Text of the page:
Oh, the time I spent on this one for it only to be worn for a couple hours ever. Still worth it! I used white silk for the gown and fine english netting from my bridal veil for the sleeves and ties at the hem, and then paired it with a baby blue pater pan collar. Pattern: my own.
PROJECT SEVEN: Christmas Stockings
I had made my daughter a Christmas stocking last year, but I didn’t really like how it turned out, so I made a new one this year, and made one for our baby son as well. It was fun to pick out different fabrics to pair together, and I think these will grow well with them. Pattern: here (not quilted).
PROJECT EIGHT: Dopp Kits
I made zippered dopp kits for a few of the men in my family for Christmas, and failed to take a single photo of any of them. Whoops! They were pretty easy to make and I think they’ll last awhile. Pattern: here.
This post is for all of you Prime members who still haven’t finished your Christmas shopping! 😉 If you’re not a Prime member, then you’re probably going to have to finish your shopping in person because shipping is so s-l-o-w right now from most retailers! Anyways, enjoy scrolling through my current favorites, and have a merry Christmas.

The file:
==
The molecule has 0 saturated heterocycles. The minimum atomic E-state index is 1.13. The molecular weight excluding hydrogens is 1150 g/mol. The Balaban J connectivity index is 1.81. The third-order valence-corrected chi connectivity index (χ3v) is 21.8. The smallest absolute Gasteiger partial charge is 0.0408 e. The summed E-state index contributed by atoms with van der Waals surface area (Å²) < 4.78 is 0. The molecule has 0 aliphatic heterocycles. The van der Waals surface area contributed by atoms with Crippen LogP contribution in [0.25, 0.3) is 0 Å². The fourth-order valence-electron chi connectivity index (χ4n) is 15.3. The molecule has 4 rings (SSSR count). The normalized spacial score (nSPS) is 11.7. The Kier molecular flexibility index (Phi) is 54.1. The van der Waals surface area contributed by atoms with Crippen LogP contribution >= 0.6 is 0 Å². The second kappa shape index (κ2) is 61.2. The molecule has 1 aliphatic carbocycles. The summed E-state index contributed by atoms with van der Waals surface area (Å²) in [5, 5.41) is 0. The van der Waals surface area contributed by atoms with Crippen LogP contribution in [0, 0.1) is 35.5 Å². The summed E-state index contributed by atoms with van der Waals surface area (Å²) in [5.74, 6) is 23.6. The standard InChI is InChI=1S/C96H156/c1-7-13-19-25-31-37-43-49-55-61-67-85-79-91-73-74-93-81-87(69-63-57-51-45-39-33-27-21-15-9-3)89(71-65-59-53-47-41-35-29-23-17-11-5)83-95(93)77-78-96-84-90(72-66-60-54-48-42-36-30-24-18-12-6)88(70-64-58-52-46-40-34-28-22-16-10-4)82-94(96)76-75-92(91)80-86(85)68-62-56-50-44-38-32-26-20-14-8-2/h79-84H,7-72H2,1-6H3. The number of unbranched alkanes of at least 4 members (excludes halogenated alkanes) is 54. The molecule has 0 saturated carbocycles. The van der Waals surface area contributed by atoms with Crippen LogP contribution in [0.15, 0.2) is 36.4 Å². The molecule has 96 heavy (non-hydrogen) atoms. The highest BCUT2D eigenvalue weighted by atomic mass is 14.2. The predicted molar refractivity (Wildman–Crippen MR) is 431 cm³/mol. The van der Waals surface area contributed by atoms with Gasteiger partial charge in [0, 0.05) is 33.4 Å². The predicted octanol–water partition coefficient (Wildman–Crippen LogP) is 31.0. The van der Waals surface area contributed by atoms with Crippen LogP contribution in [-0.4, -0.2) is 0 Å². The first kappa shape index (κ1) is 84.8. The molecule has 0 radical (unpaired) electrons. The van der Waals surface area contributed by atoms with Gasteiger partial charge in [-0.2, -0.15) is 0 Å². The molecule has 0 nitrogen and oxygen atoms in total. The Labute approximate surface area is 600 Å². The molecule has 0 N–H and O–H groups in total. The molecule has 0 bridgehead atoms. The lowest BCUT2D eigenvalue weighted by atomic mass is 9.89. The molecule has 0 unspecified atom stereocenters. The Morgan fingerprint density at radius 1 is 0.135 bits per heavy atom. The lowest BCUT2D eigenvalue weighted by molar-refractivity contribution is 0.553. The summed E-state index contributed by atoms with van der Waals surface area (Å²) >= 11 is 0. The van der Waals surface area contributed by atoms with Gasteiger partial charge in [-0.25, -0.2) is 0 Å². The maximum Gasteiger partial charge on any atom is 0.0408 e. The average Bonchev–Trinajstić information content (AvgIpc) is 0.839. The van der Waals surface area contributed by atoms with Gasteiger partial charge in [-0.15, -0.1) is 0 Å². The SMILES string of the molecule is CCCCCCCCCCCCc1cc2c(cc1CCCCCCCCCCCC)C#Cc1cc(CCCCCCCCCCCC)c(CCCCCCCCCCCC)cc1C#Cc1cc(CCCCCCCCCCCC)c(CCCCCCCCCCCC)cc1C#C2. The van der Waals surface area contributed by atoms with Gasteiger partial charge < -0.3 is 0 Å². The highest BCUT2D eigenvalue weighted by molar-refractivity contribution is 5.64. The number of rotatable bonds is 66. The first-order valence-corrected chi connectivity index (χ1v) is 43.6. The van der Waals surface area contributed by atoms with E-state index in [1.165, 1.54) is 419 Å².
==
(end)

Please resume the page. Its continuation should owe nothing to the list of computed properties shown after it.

Today, as you may have already guessed from the title, I pose a question of high significance to you. 😉 Can sweatsuits actually be stylish?
I’m not here to answer the question, I’ll let you do that for yourself. All I want you do to is to think about it for a bit – we’re currently seeing sweatsuits on all the major retailers’ websites, which is probably the first time ever that sweatsuits are actually trending. The pandemic has taken the type of clothing formerly only worn around the house (or to the grocery store, if you’re me), in private, and not even ‘grammed about, and instead made it front and center style. I’m seeing bloggers post sweatsuits more than nearly any other type of clothing, and I guess that makes sense if most of us are still at home most of the time.
But practical or not (which they certainly are in a time like this), are they actually stylish? Comment below with your thoughts, I’d love to know them! In the meantime, here are a few cute (stylish?!) sets I found from recent browsing.